Saturday, 20 January 2018

WALL - A STREET PLANT POST

Selection of plants growing on a wall in Halifax, West Yorkshire.
I've decided, for the moment, to keep comparing. Contrasts are interesting. They matter.

The dark walls of Halifax and the surrounding fields bothered me when we arrived. Gloomy. I wasn't sure whether this blackness is intrinsic to the stones the walls are made from or whether it's soot. London used to be black. Westminster Abbey used to be black. Look at it now!

And I can't answer this yet. (Don't worry. I'll find out. Plenty of time.)

I'm getting used to them. What's more, they are a good place to find street plants. So it's another new experience - to look sideways and up, not just down by my feet.

The picture above . . . I think I'll have come back to this exact spot when I do my next 'stuck foot' post. I'll take photographs just of the plants in this immediate scene. So many crammed in together.

Groundsel in front of a wall. West Yorkshire.

Here's a confluence of themes. I'm getting used to a green instead of white light when it rains and finding it's interesting to notice familiar plants in a new context. Groundsel; but camouflaged. The plant and the green on the wall in the rainy late-afternoon light of a January day are in harmony. A unity. An invisibility. It's a surprise. A new experience. When it rains, black walls turn green!

Delicate plant with dark green leaves growing in cracks between stones in a wall in West Yorkshire.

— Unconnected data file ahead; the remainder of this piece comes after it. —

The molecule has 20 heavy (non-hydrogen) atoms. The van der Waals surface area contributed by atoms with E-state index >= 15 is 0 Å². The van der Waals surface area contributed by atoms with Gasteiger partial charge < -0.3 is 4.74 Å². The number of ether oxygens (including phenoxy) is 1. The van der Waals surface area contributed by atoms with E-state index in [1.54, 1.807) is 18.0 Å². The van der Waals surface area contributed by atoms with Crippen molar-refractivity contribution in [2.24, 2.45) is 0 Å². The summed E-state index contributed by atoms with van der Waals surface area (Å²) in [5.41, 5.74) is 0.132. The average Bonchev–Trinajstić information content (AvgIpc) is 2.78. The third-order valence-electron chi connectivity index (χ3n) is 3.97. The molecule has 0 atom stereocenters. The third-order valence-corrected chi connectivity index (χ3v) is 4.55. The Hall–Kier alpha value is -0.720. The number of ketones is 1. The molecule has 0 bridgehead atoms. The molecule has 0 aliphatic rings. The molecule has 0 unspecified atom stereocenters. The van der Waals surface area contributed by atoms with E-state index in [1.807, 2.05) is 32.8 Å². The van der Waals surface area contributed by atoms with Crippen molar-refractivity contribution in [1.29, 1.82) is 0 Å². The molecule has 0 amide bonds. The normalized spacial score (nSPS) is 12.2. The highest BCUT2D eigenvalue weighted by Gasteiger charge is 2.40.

I don't know what this plant is. Can you tell me?

Plant growing in shelter of stones of a wall in West Yorkshire.




What about this one?

This fern below?

Fern growing between stones in a wall. West Yorkshire.

Does it strike you that the stones look like petrified wood?

Why is this ivy red? Can anyone explain?

Red leaved ivy growing creeping to the top of a wall in West Yorkshire.

And below - a foxglove!
Until I came here, I'd not thought of foxgloves as urban wild plants. Very country hedgerow I'd have said. That was . . . until the first post on this blog when I found them growing on top of another wall.

Foxgloves and other plants on wall in West Yorkshire.

On moving from Dorset to West Yorkshire I started again with 'Loose and Leafy in Halifax'. Maybe I made a mistake. Perhaps I should have created a blog dedicated solely to this wall!


If you'd like to join me in noticing and admiring plants growing wild in towns and cities . . . I'll be putting a link box for Street Plant Posts on Loose and Leafy, 1st - 7th February.

32 comments:

Anonymous said...

Interesting post and pictures of plants so often overlooked. xx